power; for all

power ordained by God is not infinite, nor of the same extent. All our natural powers are ordained by God, and he has divided to every man as seemeth best to him. The least power is his ordinance, as well as the greatest: and therefore the extent of power cannot appear from this, that it is the ordinance of God; since all power, whether great or little, is ordained by him. Nor has the Scripture, that I know of, ever meddled with this point: it has commanded obedience to all governors, and left us the laws and constitutions of our country to know who they are and what they are.

The Apostle, in teaching this doctrine, was chiefly concerned for the honor of the gospel ; and exhorted to obedience, that the name of God and of Christ might not be blasphemed. Had St. Paul taught the Christians at Rome that the emperor was ordained by God for their good, and that they were bound to obey him as long as he was good to them and no longer; would this, do you think, have cleared them of the scandal they lay under of being enemies to government ? Would they have had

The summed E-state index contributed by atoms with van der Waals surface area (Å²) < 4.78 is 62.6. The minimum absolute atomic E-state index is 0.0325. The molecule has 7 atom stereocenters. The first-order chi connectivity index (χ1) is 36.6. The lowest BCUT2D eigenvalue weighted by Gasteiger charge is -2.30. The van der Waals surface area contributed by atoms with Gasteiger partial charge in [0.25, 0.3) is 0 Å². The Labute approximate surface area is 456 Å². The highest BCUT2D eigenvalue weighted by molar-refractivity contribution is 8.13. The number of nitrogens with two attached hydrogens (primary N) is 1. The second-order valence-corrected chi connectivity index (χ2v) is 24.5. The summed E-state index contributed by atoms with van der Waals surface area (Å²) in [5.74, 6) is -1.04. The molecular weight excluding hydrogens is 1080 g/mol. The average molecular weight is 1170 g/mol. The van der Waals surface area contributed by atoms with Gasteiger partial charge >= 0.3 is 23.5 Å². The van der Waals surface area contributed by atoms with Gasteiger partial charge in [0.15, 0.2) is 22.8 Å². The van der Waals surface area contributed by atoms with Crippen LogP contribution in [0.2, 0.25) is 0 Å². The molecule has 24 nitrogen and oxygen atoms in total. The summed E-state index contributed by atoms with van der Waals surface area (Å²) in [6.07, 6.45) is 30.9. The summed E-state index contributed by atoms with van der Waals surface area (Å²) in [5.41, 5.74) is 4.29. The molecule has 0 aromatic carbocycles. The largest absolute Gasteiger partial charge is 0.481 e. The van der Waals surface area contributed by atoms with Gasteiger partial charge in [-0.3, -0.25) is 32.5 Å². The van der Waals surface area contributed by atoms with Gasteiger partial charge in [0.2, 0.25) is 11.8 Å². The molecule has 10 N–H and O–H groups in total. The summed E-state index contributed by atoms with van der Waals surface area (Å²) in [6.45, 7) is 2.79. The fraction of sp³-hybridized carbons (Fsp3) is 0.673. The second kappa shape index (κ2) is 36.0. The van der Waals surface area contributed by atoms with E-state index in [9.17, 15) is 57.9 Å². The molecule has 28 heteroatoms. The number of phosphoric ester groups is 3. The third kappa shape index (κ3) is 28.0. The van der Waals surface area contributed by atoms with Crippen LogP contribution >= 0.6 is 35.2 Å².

praise of the power for this doctrine ? No: it would rather have justified all the reproaches cast on them, and confirmed the powers of the world in the opinion that, if ever Christianity prevailed, their authority must sink,

I cannot conclude my discourse without taking notice of St. Peter's doctrine on this subject. His Epistle is directed to the strangers scattered throughout divers countries; for in the ninth year of the emperor Claudius, the Jews, under which name the Christians were comprehended, as is plain from the eighteenth